<Interesting question asked by friend. I forwarded the same question to my friends and got these responses>
Vinay Ramki (to me): You seem to be loving beauty. I seem to have an opposite opinion I guess. So would love to know more about your perspective.
Beauty, especially physical beauty is one big unfair thing in the world. We have a particular definition of it (most cases it’s being fair color, appropriate size, etc etc) we see that as beauty/sexy(while typing I’m referring to women). It is just how we define, or more appropriately, accept the definition of beauty as. There is an African tribe I guess where pot bellied women are sexy. There’s an other tribe where disfiguring your face in particular ‘cuts’ is beauty.
There are most people who follow this definition and fantasise that beauty. This is extremely unfair on people who mostly don’t fall in that category. Some might not want to fall in that, but nevertheless… Most want to be seen as beautiful, but alas our definition! They don’t fall in that category. It could be for many reasons beyond their control too.
You on the other hand seem to appreciate in a gentle and poetic way, the same beauty. It is beautiful in poetic sense, but isn’t it the the same unfair concept.
So can you give your perspective on this. Many artists also think like you I guess. So knowing why and what you think would help me understand similar (artistic) people.
Indira Krishnamurti Pradhan: In the society we live, our primary scale of value, which is most unfair is in the physical. We are conditioned by factors such as culture, educational background and class and are bombarded daily by the western cultural misogynistic values that emphasize how to remain “young and attractive” for ever. Billions of dollars are generated each year promising the human body a status of “permanent beauty” and also sexuality that are highly valued in western and westernized societies.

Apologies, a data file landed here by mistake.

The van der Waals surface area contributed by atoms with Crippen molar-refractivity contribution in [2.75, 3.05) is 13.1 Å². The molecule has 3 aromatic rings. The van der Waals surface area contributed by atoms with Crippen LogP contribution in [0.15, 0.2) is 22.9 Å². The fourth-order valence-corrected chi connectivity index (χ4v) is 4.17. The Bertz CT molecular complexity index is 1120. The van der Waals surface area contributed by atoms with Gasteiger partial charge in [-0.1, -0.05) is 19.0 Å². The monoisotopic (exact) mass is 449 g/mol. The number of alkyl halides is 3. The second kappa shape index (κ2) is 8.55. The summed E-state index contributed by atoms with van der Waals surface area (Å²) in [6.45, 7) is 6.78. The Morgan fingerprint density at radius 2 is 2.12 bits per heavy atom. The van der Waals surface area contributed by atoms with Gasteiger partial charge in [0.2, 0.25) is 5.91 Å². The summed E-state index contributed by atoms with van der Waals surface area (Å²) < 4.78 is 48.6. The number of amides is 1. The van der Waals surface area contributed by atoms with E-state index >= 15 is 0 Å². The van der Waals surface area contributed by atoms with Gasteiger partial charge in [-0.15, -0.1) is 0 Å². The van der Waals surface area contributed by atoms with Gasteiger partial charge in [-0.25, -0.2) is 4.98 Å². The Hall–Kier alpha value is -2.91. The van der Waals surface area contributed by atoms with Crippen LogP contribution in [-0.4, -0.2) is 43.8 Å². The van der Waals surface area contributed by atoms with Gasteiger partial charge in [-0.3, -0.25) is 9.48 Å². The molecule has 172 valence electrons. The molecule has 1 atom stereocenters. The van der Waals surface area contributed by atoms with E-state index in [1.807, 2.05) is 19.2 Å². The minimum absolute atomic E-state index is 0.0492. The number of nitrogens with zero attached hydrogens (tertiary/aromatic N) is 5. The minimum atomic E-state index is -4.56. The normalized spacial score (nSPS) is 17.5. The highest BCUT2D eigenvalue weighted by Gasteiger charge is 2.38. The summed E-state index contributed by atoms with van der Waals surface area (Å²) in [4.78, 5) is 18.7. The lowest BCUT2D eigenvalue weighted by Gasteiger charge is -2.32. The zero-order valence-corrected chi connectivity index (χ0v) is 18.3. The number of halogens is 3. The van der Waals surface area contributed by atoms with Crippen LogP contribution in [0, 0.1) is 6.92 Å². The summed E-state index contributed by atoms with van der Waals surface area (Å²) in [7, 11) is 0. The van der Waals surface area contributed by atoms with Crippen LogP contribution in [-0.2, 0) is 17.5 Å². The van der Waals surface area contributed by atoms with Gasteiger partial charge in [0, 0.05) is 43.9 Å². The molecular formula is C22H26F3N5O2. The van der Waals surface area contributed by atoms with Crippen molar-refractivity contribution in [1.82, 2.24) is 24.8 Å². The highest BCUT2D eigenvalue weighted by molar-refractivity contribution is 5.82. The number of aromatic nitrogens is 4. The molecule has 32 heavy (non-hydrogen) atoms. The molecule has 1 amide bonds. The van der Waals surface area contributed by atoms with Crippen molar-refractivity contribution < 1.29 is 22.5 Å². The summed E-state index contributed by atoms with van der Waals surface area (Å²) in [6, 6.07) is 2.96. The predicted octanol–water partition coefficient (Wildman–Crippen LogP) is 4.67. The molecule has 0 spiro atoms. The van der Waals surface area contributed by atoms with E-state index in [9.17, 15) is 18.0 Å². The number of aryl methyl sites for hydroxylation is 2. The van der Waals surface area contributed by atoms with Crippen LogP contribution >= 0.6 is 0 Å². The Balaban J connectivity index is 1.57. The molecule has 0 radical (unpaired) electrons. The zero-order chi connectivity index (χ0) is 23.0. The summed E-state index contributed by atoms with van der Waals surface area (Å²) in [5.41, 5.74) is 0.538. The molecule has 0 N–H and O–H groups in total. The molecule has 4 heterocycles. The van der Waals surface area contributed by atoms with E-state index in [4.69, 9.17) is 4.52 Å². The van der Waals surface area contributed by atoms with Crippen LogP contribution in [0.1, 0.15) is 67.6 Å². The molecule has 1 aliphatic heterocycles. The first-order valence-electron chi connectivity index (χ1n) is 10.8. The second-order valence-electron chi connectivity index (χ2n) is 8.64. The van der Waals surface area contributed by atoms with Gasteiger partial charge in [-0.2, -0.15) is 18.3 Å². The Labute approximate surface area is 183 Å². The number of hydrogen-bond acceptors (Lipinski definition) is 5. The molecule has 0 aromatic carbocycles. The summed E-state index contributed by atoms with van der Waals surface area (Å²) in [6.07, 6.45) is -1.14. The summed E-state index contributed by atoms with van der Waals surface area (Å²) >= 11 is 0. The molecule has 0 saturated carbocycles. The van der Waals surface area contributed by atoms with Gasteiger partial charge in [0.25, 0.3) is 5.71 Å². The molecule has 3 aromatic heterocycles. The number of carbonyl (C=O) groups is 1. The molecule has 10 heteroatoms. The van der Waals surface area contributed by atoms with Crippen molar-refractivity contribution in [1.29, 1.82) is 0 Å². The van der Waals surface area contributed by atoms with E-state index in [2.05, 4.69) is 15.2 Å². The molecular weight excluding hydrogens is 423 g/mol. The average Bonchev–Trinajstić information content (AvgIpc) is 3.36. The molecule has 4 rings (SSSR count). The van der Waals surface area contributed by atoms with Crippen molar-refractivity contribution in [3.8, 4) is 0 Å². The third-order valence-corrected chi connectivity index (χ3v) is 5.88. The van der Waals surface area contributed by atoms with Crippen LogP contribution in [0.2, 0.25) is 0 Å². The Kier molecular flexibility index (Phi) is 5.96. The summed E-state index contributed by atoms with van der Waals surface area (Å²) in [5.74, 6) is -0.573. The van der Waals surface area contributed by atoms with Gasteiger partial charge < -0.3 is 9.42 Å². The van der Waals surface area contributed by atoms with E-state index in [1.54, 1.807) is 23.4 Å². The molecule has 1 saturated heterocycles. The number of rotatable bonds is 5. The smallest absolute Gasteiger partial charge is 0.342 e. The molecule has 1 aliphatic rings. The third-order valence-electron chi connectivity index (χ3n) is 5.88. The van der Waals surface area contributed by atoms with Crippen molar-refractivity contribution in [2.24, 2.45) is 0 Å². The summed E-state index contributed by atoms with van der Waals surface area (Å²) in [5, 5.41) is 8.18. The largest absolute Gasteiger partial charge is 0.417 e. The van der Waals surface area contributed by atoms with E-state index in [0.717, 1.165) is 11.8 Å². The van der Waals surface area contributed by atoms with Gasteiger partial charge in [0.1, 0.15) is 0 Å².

Thus our explanation of beauty becomes subjective, when considering beauty and aesthetics. In truth, we all know that the value of an object goes beyond our sensory judgment of what we consider as “beautiful”. It would have to embrace judgment based on emotional and intellectual values of what we are reacting to when we view an object or person by way of beauty.
I would go along with what Aristotle said, which is that it is the experience of the audience that actually determines whether something is art or not. So he does not place importance on the creator’s intention as much as on how the audience reacts to the artwork. It is an absolutely personal decision and conclusion we arrive at when we judge a piece of art.
As far as poetry is concerned, I’d like to quote what Shelley had said: “A poem is the very image of life expressed in its eternal truths.” It is these truths that we are in search of and get sidetracked by externals, which are but a superficial reflection of what lies inside and which we struggle to find. Kant also said: “Whereas the beautiful is limited, the sublime is limitless, so that the mind in the presence of the sublime, attempting to imagine what it cannot, has pain in the failure but pleasure in contemplating the immensity of the attempt.”
Even the rich and famous Hollywood folks whose survival depends on the value placed on their “beauty and wealth” go through a feeling of emptiness and depression beyond a certain point. There is no way they can find permanent joy in the kind of beauty they are programmed to worship in themselves and others. Just as we see beauty in nature or in its natural form externally, we are also infused with its presence internally. This ensures that we live our inner lives too. Beauty is not stagnant; we are in a sense nomadic and travel from threshold to threshold where we discover new possibilities and avenues of creativity and beauty.
In a true sense, we are constantly searching for a state of wholeness, which is a place where we feel that everything is integrated. And until we find that wholeness and attempt to integrate ourselves with our spiritual aspects, ‘beauty’ can only remains “skin deep” in our eyes.
Terry Dalfrano: Beauty counts not for what it is, but for what it suggests: a dream of perfection. A beautiful woman, picture, poem, song are a sort of utopia of a better world. Formal perfection is the negation of the real world. It might sound unjust for the ugly women and bad poets. But it is precisely because we do not like the real world that we like beautiful things. And when we really come to know the object of our admiration, with all its imperfection, we are disillusioned. This is why love cannot be eternal: the real people, and their artistic products, are not eternal, are not perfect.
Please note: Everyone is invited to express their opinion on the question asked by my friend.